"We don't really want meaning from
our photographs. We seek
experiences to feel intensely alive."
Seeing & Looking
6000 Mile Message in a Bottle: The Courage of Every Day Life
Guillaume Rivest with Bentley Smith
( In Memory of Douglas R. Hansen)
Bentley Smith was sailing in the Bahamas. He found a message in a bottle.
He found it while walking with his dog and his husband on South Cat Island, at Robbin Creek. On their trip from Long Island that day, the live-aboard couple had not intended to anchor at that location. They decided to shorten their sail because winds began to blow from the north, the direction they'd planned to sail. The dropped anchor and rowed ashore at about 2:30 pm that afternoon, in March 2020.
On a rocky shoreline of the creek, enveloped by mangroves, Bentley saw a clear shiny bottle with paper inside. The cork was wet and very loose. It immediately fell out when he took the bottle from the sand. A wad of white paper inside was soaking wet. He took the message in the bottle back to the rowboat, out the creek and back to sailing catamaran Salty Paws.
The next day, after a short sail to Fernandez Bay, Bentley broke open the bottle to remove the paper. Floating the paper in fresh water, he could see a few lines of French, written in pencil, but the only clear text that he could make out was the name, Guillaume Rivest and a date of 27 Juin 2061. He looked on Facebook. There were 20 matching names. So, me sent a note using Facebook messenger and in less than 10 minutes, at 7 p.m. on a Saturday night, he received a response.
The message was written by Guillaume Rivest, who four years previously was part of an 2016 historic re-enactment, sailing a square-rigged barq. The voyage was documented in a Canadian video production called La Grande Traversee. (https://www.imdb.com/title/tt6678790/). La Grande Traversée is film about the adventures of six men and four women, aged 23 to 44, who undertook the challenge of crossing the North Atlantic by sail aboard L'Espérance, a three-masted schooner, in colonial era conditions. The film shows Mr. Rivest, on the widow maker bowsprit in period costume, composing his letter, rolling it up, putting it into the bottle, and then launching it into the sea off Madeira Island, 3600 miles away from the Bahamas (https://youtu.be/haOfgf6Wd5Q).
The fusion of the bottle's discovery, it's drifting on ocean currents, and the film footage were like a rare chemical convergence from which life originally emerged. You might gather the same materials and order their sequence, but you would never be able to duplicate the next part of the story.
Guillaume Rivest added to the story, writing in French on Facebook:
"Yesterday, something amazing happened to me!
Almost 4 years ago, during La Grande Crossing, I wrote a message in a bottle that I threw off the madeiras Islands in the Atlantic Ocean.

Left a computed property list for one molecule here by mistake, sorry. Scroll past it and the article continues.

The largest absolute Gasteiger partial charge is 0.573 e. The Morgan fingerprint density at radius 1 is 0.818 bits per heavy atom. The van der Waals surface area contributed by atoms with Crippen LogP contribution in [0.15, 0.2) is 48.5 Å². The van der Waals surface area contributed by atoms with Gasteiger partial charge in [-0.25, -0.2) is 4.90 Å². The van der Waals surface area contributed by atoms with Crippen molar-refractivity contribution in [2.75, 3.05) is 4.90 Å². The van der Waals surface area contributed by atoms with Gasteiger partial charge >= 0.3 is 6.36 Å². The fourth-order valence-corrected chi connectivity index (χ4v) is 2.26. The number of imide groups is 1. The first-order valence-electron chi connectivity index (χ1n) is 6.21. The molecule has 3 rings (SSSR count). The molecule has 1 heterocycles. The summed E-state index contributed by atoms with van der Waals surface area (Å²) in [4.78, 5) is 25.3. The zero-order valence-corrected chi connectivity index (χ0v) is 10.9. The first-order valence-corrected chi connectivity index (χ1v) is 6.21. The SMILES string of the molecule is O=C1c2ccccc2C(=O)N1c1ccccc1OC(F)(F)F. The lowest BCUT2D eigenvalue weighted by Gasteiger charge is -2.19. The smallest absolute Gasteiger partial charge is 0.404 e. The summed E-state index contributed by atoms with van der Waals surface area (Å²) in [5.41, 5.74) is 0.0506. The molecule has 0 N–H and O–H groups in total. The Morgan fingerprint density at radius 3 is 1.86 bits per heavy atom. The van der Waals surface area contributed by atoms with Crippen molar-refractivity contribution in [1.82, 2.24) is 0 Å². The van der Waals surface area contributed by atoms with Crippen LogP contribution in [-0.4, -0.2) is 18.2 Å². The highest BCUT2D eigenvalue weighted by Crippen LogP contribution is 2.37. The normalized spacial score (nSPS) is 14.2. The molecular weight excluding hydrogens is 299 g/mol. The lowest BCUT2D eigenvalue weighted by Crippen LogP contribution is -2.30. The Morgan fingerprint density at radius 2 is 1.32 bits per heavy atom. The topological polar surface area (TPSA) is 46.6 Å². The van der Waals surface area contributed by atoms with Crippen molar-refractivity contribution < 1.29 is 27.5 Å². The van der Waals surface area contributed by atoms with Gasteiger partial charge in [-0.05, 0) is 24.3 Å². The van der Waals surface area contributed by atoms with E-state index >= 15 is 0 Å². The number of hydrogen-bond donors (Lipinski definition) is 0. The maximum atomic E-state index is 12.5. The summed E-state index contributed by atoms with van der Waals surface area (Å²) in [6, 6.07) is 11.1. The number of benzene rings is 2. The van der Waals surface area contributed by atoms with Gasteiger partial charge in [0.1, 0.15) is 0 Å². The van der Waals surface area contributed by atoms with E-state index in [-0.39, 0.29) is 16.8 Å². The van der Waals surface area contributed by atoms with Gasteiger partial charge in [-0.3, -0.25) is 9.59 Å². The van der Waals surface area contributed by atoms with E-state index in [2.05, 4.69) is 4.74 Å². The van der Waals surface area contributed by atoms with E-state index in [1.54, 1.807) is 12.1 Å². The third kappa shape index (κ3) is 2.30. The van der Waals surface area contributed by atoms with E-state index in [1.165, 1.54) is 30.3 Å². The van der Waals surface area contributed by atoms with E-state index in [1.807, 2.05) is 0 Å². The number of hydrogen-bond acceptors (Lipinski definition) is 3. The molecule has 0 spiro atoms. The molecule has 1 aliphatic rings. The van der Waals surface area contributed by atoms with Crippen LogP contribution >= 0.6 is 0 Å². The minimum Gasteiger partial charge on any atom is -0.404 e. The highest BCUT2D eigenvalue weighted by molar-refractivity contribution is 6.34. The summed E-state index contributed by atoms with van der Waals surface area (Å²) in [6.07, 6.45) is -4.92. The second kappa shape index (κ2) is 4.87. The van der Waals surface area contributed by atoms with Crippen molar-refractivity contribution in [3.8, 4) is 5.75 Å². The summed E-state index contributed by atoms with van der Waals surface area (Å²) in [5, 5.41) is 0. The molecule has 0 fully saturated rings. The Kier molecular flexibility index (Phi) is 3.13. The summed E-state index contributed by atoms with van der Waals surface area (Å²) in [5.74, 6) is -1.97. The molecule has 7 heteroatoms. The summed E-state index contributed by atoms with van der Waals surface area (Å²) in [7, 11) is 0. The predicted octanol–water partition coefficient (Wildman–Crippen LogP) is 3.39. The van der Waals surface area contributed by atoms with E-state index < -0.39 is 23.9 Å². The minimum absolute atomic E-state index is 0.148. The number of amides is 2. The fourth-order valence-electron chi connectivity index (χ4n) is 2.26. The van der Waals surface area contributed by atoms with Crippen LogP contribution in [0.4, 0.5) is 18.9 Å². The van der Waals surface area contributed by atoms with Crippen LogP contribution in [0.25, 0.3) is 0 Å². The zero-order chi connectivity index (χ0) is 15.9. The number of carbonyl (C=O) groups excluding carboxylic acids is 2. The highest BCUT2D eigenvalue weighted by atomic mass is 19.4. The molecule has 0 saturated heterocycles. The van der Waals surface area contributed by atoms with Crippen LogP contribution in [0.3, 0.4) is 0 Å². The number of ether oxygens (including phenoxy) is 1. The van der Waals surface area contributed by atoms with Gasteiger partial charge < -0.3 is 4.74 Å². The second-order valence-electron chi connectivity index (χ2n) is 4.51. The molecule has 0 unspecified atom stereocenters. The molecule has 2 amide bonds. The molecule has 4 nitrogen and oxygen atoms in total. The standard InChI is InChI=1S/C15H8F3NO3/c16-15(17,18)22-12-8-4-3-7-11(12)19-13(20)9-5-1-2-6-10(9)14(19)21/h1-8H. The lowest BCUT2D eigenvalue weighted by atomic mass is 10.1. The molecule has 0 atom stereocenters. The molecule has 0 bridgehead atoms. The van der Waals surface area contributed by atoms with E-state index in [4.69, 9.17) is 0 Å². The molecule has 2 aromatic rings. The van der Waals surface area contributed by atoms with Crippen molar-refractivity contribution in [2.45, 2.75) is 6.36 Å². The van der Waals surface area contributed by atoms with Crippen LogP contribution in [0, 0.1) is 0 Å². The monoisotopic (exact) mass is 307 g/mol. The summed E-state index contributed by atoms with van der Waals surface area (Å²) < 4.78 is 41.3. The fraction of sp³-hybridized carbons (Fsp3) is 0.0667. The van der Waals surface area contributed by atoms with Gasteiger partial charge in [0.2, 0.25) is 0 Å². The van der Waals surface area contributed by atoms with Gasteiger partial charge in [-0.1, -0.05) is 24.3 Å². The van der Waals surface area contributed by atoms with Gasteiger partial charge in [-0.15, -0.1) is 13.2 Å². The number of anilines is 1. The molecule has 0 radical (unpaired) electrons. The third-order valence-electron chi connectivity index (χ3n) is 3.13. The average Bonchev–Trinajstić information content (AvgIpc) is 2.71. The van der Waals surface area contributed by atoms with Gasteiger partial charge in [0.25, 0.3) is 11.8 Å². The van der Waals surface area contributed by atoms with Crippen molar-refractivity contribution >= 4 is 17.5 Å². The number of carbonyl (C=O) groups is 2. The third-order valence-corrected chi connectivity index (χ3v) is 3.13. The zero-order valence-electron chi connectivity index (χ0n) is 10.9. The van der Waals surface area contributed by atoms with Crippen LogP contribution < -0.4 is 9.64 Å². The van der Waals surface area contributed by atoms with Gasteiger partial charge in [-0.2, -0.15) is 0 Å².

Yesterday, four years later, by the greatest chance, I get a message from a guy named Bentley Smith telling me he found a bottle with my name inside. No contact in common, I immediately think of a scam, but it sends me in the seconds following a picture of my name, written by myself on a paper in very bad condition.
Bentley found my bottle on the coast of a bay in the Bahamas islands. Living on his sailboat, he had thrown the ink in it to protect himself from the wind. That's when he saw the reflection of the glass on the edge of the water.
The cap had lost its volume and contract letting the water in. The message was in very bad condition only allows Bentley to read one thing: my name. After contacting about twenty Guillaume Rivest, he finally found me.
When they say there's no chance in life! Imagine!!!
The bottle travelled almost 6000 km, for almost four years. She didn't break, she was found and by any miracle, the only thing that was still legible on the message was my name!
Mr. Rivest then posted an English translation of his French message in the bottle. During his crossing for The Grand Traversee, here is what Guillaume Rivest wrote:
Know that this particular bottle you found contains a particular message. A message of courage and hope.
This bottle will have settled in a destination unknown to it at the time of departure. Place where she now delivers her message. His journey is reminiscent of that of the French colonists who left their mother country to settle in America.
In their wooden bottle, push by the wind, these settlers carried a message of hope. Hope for a new life.
Like this message, these settlers did not know their final destination. The unknown, the fear and the doubt had to gnaw them constantly. Despite this, their courage and perseverance have contributed to making the French fact in North America much more than an anecdote.
Newly landed on Aboriginal land, these settlers had much to learn. It is through contact with first nations that they have been able to survive on these hostile and yet, welcoming lands.
I, Guillaume Rivest, one of the 10 colonists of La Grande Traversée, agreed to relive this same journey in the most authentic way possible. This adventure is a tribute to my ancestors, but also a tribute to the First Nations who welcomed us to their land.
The difficulty I have in living this adventure is only a fraction of that experienced by my ancestors.
Wherever you are a reader, know that courage does not only manifest itself in an act of bravery. It is manifested in everyday life, through actions and decisions that sometimes seem trivial, but that will have immense repercussions on the world.
The courage of everyday life is true bravery.
[ Dedicated to the loving memory of Douglas R. Hansen (1945 - 2020) who lived with true bravery ]. La Grande Traversée
Photos and Writings by Jim Austin Jimages